Sadly, there is nothing unique or shocking about this story.  In fact, the "business model" employed by Mission Settlement Agency is used throughout the country by countless so-called "debt settlement companies".  These debt settlement companies prey on often desperate consumers who are overwhelmed by their level of debt, who are being threatened and harassed by debt collectors, and who are unable to keep up with the minimum payments, late fees, and charges on their debt.  Consumers are typically told to stop making payments to creditors and to make immediate payments to the debt settlement company instead.  In most cases, the majority of payments made by a consumer go directly toward the debt settlement company's fees, and not to any creditor.  The simple fact is that, when a consumer fails to pay a creditor for a period of time, that creditor will file suit in court against the debtor.  At that point, the debt settlement agency is nowhere to be found and happy to point out that they are not attorneys.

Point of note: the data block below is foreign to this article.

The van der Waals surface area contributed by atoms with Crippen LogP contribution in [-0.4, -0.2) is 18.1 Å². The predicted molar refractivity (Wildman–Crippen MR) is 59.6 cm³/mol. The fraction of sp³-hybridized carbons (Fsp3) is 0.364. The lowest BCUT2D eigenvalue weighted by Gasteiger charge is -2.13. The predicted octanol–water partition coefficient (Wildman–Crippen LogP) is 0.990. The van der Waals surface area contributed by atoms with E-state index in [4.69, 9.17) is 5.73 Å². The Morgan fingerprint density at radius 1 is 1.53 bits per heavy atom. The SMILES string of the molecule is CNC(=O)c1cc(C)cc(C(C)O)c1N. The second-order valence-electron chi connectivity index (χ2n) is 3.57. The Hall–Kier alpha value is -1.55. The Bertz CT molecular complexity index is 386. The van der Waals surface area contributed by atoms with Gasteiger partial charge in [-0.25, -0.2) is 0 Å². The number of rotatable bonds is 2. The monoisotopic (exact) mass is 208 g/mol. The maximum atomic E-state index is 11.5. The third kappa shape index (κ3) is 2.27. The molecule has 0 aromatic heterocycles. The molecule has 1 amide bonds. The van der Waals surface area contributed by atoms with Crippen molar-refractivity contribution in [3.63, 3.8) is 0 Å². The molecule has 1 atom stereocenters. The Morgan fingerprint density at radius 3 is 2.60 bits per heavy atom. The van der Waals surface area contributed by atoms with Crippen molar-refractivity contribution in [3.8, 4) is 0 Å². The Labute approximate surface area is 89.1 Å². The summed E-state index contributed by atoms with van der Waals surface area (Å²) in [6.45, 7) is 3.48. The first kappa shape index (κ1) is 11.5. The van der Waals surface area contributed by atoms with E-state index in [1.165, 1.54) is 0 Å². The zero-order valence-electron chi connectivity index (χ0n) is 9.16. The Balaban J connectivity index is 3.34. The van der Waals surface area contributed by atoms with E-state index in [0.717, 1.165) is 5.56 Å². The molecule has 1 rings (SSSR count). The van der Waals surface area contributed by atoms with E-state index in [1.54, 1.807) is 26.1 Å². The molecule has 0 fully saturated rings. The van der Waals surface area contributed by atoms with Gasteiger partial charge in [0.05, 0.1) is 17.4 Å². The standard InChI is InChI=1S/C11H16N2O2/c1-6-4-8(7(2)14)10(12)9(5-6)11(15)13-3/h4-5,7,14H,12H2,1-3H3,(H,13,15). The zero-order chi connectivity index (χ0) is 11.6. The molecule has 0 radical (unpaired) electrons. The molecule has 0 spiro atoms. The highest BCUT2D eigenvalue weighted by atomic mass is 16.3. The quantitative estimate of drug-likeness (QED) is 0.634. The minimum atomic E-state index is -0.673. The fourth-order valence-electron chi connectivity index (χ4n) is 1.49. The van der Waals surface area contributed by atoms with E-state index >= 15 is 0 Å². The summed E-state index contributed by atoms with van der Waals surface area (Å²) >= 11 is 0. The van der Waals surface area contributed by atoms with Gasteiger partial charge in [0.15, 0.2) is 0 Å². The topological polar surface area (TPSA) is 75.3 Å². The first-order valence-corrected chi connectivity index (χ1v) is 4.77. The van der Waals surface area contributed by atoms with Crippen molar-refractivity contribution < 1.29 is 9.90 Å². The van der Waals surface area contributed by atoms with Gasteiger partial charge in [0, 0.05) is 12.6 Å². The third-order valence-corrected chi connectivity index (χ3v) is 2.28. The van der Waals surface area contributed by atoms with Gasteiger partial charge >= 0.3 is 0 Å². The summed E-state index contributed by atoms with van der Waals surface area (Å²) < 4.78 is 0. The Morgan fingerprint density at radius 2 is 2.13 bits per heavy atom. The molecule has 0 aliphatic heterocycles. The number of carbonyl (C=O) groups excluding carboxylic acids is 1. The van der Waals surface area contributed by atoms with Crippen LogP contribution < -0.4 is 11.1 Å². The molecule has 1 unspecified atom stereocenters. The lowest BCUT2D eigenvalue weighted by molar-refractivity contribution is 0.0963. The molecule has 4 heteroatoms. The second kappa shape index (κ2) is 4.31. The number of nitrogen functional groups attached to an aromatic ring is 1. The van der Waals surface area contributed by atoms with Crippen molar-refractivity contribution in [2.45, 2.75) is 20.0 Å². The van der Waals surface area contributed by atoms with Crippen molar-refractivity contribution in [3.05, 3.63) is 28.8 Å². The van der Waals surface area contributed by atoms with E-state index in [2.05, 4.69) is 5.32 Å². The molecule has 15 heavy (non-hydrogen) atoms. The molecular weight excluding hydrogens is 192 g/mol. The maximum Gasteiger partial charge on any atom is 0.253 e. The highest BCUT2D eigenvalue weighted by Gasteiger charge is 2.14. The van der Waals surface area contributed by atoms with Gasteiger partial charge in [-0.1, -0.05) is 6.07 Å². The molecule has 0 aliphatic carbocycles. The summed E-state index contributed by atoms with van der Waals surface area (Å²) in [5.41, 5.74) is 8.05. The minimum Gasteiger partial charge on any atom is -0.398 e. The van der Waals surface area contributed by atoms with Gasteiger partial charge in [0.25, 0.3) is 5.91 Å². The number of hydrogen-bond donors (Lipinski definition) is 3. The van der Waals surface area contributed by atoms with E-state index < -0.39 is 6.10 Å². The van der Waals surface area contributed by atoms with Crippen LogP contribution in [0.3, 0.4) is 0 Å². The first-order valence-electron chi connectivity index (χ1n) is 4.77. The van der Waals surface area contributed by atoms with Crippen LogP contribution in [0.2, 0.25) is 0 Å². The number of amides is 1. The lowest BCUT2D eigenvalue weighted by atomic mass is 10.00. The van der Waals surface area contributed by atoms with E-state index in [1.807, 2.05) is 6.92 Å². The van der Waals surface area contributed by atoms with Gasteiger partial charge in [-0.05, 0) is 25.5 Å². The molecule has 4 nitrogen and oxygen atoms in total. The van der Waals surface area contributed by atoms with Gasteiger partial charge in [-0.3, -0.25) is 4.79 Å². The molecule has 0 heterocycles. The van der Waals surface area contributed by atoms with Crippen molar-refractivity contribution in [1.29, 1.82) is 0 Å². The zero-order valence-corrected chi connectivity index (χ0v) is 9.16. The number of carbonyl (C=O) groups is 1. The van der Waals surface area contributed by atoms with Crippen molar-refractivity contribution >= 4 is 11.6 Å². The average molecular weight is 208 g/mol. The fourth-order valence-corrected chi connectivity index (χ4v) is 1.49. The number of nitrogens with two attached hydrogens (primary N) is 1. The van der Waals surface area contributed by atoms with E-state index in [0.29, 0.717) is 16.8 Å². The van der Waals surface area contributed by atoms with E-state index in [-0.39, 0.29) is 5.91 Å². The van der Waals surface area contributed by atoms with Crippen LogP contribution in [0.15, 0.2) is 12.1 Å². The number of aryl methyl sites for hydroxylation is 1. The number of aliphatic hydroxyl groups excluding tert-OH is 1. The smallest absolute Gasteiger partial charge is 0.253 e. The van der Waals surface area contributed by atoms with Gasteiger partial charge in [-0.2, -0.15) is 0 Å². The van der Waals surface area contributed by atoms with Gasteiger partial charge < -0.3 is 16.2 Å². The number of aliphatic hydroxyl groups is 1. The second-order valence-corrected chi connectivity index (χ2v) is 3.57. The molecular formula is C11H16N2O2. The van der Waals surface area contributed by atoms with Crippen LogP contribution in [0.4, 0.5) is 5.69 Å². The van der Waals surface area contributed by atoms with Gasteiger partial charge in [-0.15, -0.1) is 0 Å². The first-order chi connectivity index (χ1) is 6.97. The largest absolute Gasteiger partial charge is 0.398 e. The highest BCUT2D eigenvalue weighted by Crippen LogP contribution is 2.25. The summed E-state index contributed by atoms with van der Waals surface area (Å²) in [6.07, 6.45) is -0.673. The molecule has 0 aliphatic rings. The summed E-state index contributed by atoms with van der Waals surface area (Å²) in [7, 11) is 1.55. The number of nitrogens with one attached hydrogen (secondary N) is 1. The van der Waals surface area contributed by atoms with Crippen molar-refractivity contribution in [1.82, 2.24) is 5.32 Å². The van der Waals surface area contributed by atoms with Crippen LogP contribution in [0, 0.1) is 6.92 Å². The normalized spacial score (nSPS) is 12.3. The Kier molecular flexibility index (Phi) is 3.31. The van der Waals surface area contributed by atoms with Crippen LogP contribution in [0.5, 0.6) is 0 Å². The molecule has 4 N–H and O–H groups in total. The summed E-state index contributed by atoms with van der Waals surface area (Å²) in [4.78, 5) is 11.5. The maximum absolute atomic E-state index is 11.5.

A copy of the three-count criminal indictment can be viewed here.

Our office has recovered thousands of dollars on behalf of consumers who have fallen prey to these debt settlement schemes.  Typically, a client will have paid large sums of money to debt settlement companies, only to have to pay additional sums of money to retain bankruptcy counsel or consumer debt defense counsel to deal with creditors when the illusive promise of settlement fails.  The truth is that there is no quick fix in dealing with debt issues, and only a licensed attorney can advocate for a consumer in court when creditors or debt collection companies enforce debt obligations in court - which they all will.